Cepeda column: The ‘normalization of hate’ during the Trump era
CHICAGO — In a 2016 blog post on the word “normalization,” the Merriam-Webster dictionary website described how Donald Trump’s candidacy made routine what used to be outlier behavior and language.
“The ‘normalization of hate,’ then, is not the removal of extreme and hateful rhetoric or views to fit the mode of modern discourse, but instead the redefinition of modern discourse to allow those extreme views to be considered normal,” the post observed.
More recently, a report underwritten by the immigrant-advocacy group Define American found that the reality-distortion field of the Trump administration has spread beyond the president’s tweets and statements and impacted the general population through traditional media as well.
For instance, the language used in immigration reporting at four of the country’s most prominent newspapers grew less tolerant from 2014 to 2018, with an uptick in the use of such dehumanizing and offensive terms as “illegal immigrant” and “alien,” according to the report, which is titled “The Language of Immigration Reporting: Normalizing vs. Watchdogging in a Nativist Age.”
Some people will look at those terms and see only factual words that are descriptive and are used in official government materials.
But it’s hard not to consider terminology like “anchor baby,” “immigrant/migrant invasion,” “flood of immigrants/migrants” and the grammarian’s bane, “illegals,” as what they are: othering. And racist.
Define American’s partnership with MIT’s Media Cloud and Harvard University’s Berkman Klein Center for Internet and Society looked for denigrating terminology and phrases, including those listed above, at The New York Times, The Los Angeles Times, The Washington Post and USA Today because they are widely seen as setting the standards and tone in immigration coverage.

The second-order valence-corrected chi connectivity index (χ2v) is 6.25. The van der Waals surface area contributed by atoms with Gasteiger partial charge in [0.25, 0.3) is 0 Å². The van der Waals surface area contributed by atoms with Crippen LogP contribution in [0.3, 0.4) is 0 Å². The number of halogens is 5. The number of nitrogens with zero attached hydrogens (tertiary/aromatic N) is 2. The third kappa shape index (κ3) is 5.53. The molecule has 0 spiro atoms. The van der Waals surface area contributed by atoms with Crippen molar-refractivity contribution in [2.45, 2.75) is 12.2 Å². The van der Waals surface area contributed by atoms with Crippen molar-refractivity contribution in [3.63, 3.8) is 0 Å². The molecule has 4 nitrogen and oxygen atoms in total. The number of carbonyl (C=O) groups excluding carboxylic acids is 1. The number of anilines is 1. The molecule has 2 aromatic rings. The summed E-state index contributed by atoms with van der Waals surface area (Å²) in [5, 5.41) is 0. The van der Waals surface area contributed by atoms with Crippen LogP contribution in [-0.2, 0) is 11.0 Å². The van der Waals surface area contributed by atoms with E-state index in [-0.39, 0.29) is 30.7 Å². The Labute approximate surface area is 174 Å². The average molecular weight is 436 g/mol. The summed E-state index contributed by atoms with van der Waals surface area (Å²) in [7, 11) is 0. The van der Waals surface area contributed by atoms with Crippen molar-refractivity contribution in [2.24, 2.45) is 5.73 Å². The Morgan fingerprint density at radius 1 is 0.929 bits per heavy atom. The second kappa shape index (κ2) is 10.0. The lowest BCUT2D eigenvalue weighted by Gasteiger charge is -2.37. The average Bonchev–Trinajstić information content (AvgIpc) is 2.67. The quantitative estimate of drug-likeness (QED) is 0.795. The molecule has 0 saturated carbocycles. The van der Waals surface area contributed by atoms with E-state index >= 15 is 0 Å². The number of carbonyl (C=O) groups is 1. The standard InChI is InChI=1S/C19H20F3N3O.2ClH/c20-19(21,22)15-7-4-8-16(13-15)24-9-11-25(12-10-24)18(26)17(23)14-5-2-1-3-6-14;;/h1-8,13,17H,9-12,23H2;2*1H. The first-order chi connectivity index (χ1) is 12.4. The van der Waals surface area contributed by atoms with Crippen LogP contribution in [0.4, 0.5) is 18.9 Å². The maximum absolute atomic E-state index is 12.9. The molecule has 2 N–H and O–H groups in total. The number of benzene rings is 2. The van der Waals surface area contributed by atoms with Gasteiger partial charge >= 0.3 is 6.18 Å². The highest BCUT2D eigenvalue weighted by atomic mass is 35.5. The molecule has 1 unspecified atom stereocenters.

The analysis uncovered that:
• All four publications showed a slight increase in stories containing at least one of the terms or phrases that used the word “illegal.”
• The increase is perhaps due solely to the expansion of immigration-related news events that have occurred during the Trump presidency. A related trend is the use of the terms in quotation marks, such as I’ve done here, which effectively distances the author from the usage but can still reinforce the offending words to the reader.
• While right-leaning and center-right-leaning news outlets had the highest percentage of stories with denigrating language between 2014 to 2018, “The Washington Post consistently used denigrating terms more often than The New York Times, The Los Angeles Times or USA Today.”
• The Los Angeles Times had the fewest uses of denigrating language in immigration stories and immigrants when compared to those three other major publications as well as a selection of other national news outlets and left and center-left leaning publications.
(My guess at The Los Angeles Times’ secret sauce? They have more people of color on their staff than most other publications and are in a metropolitan area in which Latinos are not just part of the fabric but also a more established part of the middle and professional classes than out East.)
There is some good news, though.
Despite what we think we know about fake news and how it goes viral, it turns out that — at least on Facebook — the researchers did not find evidence that stories with denigrating terms were more likely to be widely shared. Only 14% of the top 100 immigration-related stories that were shared on Facebook used denigrating terms.
That’s an important data point: It backs up the idea that news stories and headlines need not be sensational in order to gain traction with readers. Or, more importantly, to deliver the clicks and views necessary to continue funding the journalism we all want and need to maintain a functioning democracy.
In the meantime, it’s worth noting that newspapers are businesses and rely on readers to come back time and again.
If you don’t like the language your daily media publications use when talking about immigrants, people of color or other marginalized groups, tell them.
Don’t simply go elsewhere; take a moment or two to drop the editor a letter that specifies how they can adjust their tone to not insult you or your loved ones.
Try it. Newspapers intrinsically want to be fair — and even newspaper editors know that the customer is always right.
Esther Cepeda’s email address is email@example.com, or follow her on Twitter: @estherjcepeda. (c) 2019, Washington Post Writers Group
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